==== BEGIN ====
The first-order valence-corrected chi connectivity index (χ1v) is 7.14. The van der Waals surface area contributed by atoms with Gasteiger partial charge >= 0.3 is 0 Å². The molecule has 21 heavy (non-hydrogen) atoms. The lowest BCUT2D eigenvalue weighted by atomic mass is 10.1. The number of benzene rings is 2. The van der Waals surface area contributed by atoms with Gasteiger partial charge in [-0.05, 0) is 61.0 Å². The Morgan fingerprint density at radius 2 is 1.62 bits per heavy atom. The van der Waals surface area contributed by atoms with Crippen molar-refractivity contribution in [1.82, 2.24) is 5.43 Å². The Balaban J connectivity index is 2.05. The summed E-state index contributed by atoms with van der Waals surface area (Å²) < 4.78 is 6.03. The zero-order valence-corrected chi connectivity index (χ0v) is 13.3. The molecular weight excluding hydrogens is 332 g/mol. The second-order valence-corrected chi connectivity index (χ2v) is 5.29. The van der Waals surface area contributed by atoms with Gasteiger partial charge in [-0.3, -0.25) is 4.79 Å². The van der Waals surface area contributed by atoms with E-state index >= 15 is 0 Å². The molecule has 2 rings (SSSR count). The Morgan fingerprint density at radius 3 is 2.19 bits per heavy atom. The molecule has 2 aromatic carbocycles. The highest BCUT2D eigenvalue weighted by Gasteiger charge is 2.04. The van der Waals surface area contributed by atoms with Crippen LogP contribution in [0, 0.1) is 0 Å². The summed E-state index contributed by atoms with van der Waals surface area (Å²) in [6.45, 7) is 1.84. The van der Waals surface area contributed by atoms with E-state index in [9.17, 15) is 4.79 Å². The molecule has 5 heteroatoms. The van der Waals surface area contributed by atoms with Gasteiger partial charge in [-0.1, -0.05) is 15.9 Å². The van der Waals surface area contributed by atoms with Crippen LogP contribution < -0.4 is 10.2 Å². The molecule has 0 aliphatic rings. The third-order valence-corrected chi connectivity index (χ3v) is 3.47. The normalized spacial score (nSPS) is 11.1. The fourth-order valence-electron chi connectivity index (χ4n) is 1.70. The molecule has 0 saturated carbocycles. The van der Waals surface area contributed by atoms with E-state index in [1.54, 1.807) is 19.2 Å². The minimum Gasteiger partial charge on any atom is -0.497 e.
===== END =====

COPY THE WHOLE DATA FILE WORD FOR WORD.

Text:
The first-order valence-corrected chi connectivity index (χ1v) is 7.14. The van der Waals surface area contributed by atoms with Gasteiger partial charge >= 0.3 is 0 Å². The molecule has 21 heavy (non-hydrogen) atoms. The lowest BCUT2D eigenvalue weighted by atomic mass is 10.1. The number of benzene rings is 2. The van der Waals surface area contributed by atoms with Gasteiger partial charge in [-0.05, 0) is 61.0 Å². The Morgan fingerprint density at radius 2 is 1.62 bits per heavy atom. The van der Waals surface area contributed by atoms with Crippen molar-refractivity contribution in [1.82, 2.24) is 5.43 Å². The Balaban J connectivity index is 2.05. The summed E-state index contributed by atoms with van der Waals surface area (Å²) < 4.78 is 6.03. The zero-order valence-corrected chi connectivity index (χ0v) is 13.3. The molecular weight excluding hydrogens is 332 g/mol. The second-order valence-corrected chi connectivity index (χ2v) is 5.29. The van der Waals surface area contributed by atoms with Gasteiger partial charge in [-0.3, -0.25) is 4.79 Å². The van der Waals surface area contributed by atoms with E-state index >= 15 is 0 Å². The molecule has 2 rings (SSSR count). The Morgan fingerprint density at radius 3 is 2.19 bits per heavy atom. The molecule has 2 aromatic carbocycles. The highest BCUT2D eigenvalue weighted by Gasteiger charge is 2.04. The van der Waals surface area contributed by atoms with Crippen LogP contribution in [0, 0.1) is 0 Å². The summed E-state index contributed by atoms with van der Waals surface area (Å²) in [6.45, 7) is 1.84. The van der Waals surface area contributed by atoms with E-state index in [9.17, 15) is 4.79 Å². The molecule has 5 heteroatoms. The van der Waals surface area contributed by atoms with Gasteiger partial charge in [-0.1, -0.05) is 15.9 Å². The van der Waals surface area contributed by atoms with Crippen LogP contribution < -0.4 is 10.2 Å². The molecule has 0 aliphatic rings. The third-order valence-corrected chi connectivity index (χ3v) is 3.47. The normalized spacial score (nSPS) is 11.1. The fourth-order valence-electron chi connectivity index (χ4n) is 1.70. The molecule has 0 saturated carbocycles. The van der Waals surface area contributed by atoms with E-state index in [1.54, 1.807) is 19.2 Å². The minimum Gasteiger partial charge on any atom is -0.497 e.